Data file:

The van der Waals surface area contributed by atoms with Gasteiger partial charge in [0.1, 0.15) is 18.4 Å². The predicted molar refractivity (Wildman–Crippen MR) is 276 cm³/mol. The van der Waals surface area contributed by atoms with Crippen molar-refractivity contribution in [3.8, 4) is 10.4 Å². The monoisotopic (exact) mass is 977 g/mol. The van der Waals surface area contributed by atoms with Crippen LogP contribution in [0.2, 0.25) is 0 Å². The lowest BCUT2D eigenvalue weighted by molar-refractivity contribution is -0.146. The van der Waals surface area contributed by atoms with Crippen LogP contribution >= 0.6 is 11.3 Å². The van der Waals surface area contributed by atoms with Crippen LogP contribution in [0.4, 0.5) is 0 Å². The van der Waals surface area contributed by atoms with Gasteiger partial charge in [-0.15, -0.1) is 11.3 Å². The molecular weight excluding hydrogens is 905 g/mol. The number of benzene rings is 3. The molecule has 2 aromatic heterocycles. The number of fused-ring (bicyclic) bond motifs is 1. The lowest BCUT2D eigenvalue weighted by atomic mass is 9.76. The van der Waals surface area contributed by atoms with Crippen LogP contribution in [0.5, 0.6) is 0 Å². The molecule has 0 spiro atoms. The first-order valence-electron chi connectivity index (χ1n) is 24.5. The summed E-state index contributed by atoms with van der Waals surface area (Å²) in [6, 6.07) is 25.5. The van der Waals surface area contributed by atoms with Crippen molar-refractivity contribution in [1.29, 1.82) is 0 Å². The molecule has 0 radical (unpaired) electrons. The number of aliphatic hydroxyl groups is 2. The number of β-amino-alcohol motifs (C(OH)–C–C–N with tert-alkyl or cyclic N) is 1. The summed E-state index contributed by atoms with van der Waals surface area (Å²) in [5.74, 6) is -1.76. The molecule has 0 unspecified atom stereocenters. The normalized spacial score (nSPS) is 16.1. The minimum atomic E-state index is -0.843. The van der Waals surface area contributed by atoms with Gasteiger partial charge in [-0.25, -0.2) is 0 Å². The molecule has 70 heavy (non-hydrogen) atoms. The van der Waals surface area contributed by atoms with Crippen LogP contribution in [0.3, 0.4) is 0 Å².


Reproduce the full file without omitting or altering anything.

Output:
The van der Waals surface area contributed by atoms with Gasteiger partial charge in [0.1, 0.15) is 18.4 Å². The predicted molar refractivity (Wildman–Crippen MR) is 276 cm³/mol. The van der Waals surface area contributed by atoms with Crippen molar-refractivity contribution in [3.8, 4) is 10.4 Å². The monoisotopic (exact) mass is 977 g/mol. The van der Waals surface area contributed by atoms with Crippen LogP contribution in [0.2, 0.25) is 0 Å². The lowest BCUT2D eigenvalue weighted by molar-refractivity contribution is -0.146. The van der Waals surface area contributed by atoms with Crippen LogP contribution >= 0.6 is 11.3 Å². The van der Waals surface area contributed by atoms with Crippen LogP contribution in [0.4, 0.5) is 0 Å². The van der Waals surface area contributed by atoms with Gasteiger partial charge in [-0.15, -0.1) is 11.3 Å². The molecular weight excluding hydrogens is 905 g/mol. The number of benzene rings is 3. The molecule has 2 aromatic heterocycles. The number of fused-ring (bicyclic) bond motifs is 1. The lowest BCUT2D eigenvalue weighted by atomic mass is 9.76. The van der Waals surface area contributed by atoms with Crippen LogP contribution in [0.5, 0.6) is 0 Å². The molecule has 0 spiro atoms. The first-order valence-electron chi connectivity index (χ1n) is 24.5. The summed E-state index contributed by atoms with van der Waals surface area (Å²) in [6, 6.07) is 25.5. The van der Waals surface area contributed by atoms with Crippen molar-refractivity contribution in [1.29, 1.82) is 0 Å². The molecule has 0 radical (unpaired) electrons. The number of aliphatic hydroxyl groups is 2. The number of β-amino-alcohol motifs (C(OH)–C–C–N with tert-alkyl or cyclic N) is 1. The summed E-state index contributed by atoms with van der Waals surface area (Å²) in [5.74, 6) is -1.76. The molecule has 0 unspecified atom stereocenters. The normalized spacial score (nSPS) is 16.1. The minimum atomic E-state index is -0.843. The van der Waals surface area contributed by atoms with Gasteiger partial charge in [-0.25, -0.2) is 0 Å². The molecule has 70 heavy (non-hydrogen) atoms. The van der Waals surface area contributed by atoms with Crippen LogP contribution in [0.3, 0.4) is 0 Å².